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Journal logoSTRUCTURAL
CHEMISTRY
ISSN: 2053-2296

(2R*,4S*)-2-(Pyridin-3-yl)-2,3,4,5-tetra­hydro-1H-1-benzazepin-4-ol: a three-dimensional framework built from O—H⋯N, C—H⋯O and C—H⋯π(arene) hydrogen bonds

aLaboratorio de Síntesis Orgánica, Escuela de Química, Universidad Industrial de Santander, AA 678 Bucaramanga, Colombia, bDepartamento de Química Inorgánica y Orgánica, Universidad de Jaén, 23071 Jaén, Spain, and cSchool of Chemistry, University of St Andrews, Fife KY16 9ST, Scotland
*Correspondence e-mail: cg@st-andrews.ac.uk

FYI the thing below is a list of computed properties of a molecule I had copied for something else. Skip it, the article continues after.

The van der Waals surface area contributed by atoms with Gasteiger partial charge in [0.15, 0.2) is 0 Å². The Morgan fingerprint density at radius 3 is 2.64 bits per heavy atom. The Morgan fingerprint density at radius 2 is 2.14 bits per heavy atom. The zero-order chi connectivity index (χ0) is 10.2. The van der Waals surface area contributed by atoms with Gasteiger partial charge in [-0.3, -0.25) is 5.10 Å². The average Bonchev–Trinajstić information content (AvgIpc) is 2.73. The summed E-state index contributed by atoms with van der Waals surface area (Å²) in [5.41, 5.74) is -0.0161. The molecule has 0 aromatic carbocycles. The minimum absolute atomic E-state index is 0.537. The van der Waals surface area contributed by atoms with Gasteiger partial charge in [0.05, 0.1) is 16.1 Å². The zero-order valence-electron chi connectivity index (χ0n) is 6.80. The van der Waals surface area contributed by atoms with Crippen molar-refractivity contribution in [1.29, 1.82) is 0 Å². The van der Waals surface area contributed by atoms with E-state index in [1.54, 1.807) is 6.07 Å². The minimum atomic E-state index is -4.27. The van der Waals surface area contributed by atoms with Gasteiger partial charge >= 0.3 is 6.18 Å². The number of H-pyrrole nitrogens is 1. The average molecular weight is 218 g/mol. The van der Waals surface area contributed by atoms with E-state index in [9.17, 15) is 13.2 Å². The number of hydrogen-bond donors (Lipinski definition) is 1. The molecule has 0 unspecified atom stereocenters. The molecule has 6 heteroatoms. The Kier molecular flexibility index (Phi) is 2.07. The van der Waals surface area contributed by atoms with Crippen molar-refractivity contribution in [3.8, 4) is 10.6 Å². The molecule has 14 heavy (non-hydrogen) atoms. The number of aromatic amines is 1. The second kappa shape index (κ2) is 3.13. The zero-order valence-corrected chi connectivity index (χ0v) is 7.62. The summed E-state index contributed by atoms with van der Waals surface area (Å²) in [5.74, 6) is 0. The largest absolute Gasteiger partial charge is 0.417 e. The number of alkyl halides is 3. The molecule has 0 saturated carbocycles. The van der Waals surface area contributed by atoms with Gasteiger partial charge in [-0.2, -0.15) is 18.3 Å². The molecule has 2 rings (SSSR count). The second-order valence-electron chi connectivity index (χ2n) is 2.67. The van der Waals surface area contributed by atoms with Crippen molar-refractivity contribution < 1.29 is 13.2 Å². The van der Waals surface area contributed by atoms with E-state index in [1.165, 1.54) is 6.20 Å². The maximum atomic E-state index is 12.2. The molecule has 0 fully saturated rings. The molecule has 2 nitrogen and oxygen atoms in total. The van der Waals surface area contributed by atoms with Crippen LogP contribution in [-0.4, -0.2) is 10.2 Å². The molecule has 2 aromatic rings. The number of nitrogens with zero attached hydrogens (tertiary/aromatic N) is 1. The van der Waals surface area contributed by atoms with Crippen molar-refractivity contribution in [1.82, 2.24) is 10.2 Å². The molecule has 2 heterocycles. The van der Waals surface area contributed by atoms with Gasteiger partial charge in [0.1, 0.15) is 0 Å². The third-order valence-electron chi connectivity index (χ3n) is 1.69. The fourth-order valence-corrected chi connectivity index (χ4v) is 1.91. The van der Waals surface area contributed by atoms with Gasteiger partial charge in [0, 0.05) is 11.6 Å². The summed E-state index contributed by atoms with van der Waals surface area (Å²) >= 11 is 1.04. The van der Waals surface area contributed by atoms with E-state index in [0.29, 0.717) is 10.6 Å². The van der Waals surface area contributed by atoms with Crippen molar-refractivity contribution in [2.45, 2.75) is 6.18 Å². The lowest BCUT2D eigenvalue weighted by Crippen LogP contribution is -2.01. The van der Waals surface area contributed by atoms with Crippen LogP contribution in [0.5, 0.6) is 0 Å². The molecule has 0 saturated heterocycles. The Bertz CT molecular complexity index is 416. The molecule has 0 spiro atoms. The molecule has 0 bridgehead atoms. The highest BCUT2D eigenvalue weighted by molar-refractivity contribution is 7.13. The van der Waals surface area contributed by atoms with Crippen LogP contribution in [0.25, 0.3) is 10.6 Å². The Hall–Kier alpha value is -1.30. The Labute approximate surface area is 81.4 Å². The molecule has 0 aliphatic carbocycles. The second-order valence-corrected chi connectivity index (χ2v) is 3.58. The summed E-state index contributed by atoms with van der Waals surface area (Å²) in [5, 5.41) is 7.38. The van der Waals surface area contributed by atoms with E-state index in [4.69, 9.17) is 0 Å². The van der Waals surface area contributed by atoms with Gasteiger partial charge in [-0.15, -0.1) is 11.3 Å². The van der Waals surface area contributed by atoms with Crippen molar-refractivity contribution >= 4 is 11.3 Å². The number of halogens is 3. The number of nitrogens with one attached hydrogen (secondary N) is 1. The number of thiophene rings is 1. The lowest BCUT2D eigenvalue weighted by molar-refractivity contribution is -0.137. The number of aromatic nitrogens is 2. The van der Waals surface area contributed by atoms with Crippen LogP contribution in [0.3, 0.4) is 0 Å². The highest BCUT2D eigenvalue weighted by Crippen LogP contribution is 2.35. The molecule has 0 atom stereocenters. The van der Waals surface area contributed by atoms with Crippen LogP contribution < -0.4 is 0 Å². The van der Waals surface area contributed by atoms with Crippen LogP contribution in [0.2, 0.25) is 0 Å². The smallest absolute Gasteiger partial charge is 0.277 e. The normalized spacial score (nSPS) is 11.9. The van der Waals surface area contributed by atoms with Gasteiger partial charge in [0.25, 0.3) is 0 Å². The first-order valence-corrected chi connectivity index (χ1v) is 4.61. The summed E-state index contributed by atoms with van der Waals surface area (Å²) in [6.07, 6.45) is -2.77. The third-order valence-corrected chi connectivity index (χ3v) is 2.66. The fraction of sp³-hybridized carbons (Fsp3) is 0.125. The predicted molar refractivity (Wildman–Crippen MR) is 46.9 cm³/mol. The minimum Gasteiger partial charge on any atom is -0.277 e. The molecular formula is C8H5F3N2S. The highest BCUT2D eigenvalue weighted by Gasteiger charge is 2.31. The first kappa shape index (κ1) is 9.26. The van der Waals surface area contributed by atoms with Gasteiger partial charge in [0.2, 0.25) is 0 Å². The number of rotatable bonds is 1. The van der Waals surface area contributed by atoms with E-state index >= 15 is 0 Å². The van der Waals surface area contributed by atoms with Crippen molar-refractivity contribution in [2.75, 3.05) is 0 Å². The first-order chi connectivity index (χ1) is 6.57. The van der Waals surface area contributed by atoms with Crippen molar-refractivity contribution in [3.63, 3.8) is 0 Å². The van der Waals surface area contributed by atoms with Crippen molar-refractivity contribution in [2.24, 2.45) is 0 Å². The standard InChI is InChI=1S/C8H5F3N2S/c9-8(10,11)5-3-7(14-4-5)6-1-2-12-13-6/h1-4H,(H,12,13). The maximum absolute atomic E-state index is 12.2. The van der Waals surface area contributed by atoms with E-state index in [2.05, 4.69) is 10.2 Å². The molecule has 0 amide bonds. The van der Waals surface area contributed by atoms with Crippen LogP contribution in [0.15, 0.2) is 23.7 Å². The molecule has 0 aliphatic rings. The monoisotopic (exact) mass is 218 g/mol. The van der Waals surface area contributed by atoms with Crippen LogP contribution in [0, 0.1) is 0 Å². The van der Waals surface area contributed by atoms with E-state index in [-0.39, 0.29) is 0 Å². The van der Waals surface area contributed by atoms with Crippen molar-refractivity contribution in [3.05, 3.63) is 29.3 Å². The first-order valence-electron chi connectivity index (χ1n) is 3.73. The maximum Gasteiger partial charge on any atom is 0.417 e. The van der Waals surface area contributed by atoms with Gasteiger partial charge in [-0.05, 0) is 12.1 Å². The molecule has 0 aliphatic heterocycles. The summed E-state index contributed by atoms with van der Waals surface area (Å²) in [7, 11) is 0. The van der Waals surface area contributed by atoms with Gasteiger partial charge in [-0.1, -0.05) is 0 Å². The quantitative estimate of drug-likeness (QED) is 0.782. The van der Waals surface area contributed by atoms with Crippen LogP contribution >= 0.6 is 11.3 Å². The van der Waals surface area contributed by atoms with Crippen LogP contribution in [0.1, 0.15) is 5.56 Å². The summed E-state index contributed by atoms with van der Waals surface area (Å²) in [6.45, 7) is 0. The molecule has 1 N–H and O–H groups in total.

(Received 14 March 2011; accepted 17 March 2011; online 12 April 2011)

The title compound, C15H16N2O, crystallizes in the space group P212121 with Z′ = 1. The seven-membered ring adopts a chair-type conformation with the hy­droxy and pyridyl substituents in equatorial sites. Mol­ecules are linked into a three-dimensional framework structure by a combination of O—H⋯N, C—H⋯O and C—H⋯π(arene) hydrogen bonds, but N—H⋯O and N—H⋯π(arene) inter­actions are absent from the structure. Comparisons are made with some related compounds.

Comment